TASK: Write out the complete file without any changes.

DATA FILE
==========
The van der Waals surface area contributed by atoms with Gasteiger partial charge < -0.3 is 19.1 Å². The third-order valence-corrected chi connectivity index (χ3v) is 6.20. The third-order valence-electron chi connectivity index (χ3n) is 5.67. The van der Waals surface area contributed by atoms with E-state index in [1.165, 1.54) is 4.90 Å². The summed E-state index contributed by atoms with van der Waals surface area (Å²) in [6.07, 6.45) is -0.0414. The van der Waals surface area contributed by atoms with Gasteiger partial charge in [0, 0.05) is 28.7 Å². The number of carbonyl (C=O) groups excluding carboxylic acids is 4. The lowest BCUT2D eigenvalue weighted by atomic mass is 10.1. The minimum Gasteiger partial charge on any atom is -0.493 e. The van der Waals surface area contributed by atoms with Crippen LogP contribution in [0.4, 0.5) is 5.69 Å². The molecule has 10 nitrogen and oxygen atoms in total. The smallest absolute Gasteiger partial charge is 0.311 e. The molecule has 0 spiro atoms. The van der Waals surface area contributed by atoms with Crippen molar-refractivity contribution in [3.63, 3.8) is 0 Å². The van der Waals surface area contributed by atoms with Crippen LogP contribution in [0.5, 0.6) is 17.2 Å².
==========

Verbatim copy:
The van der Waals surface area contributed by atoms with Gasteiger partial charge < -0.3 is 19.1 Å². The third-order valence-corrected chi connectivity index (χ3v) is 6.20. The third-order valence-electron chi connectivity index (χ3n) is 5.67. The van der Waals surface area contributed by atoms with E-state index in [1.165, 1.54) is 4.90 Å². The summed E-state index contributed by atoms with van der Waals surface area (Å²) in [6.07, 6.45) is -0.0414. The van der Waals surface area contributed by atoms with Gasteiger partial charge in [0, 0.05) is 28.7 Å². The number of carbonyl (C=O) groups excluding carboxylic acids is 4. The lowest BCUT2D eigenvalue weighted by atomic mass is 10.1. The minimum Gasteiger partial charge on any atom is -0.493 e. The van der Waals surface area contributed by atoms with Crippen LogP contribution in [0.4, 0.5) is 5.69 Å². The molecule has 10 nitrogen and oxygen atoms in total. The smallest absolute Gasteiger partial charge is 0.311 e. The molecule has 0 spiro atoms. The van der Waals surface area contributed by atoms with Crippen molar-refractivity contribution in [3.63, 3.8) is 0 Å². The van der Waals surface area contributed by atoms with Crippen LogP contribution in [0.5, 0.6) is 17.2 Å².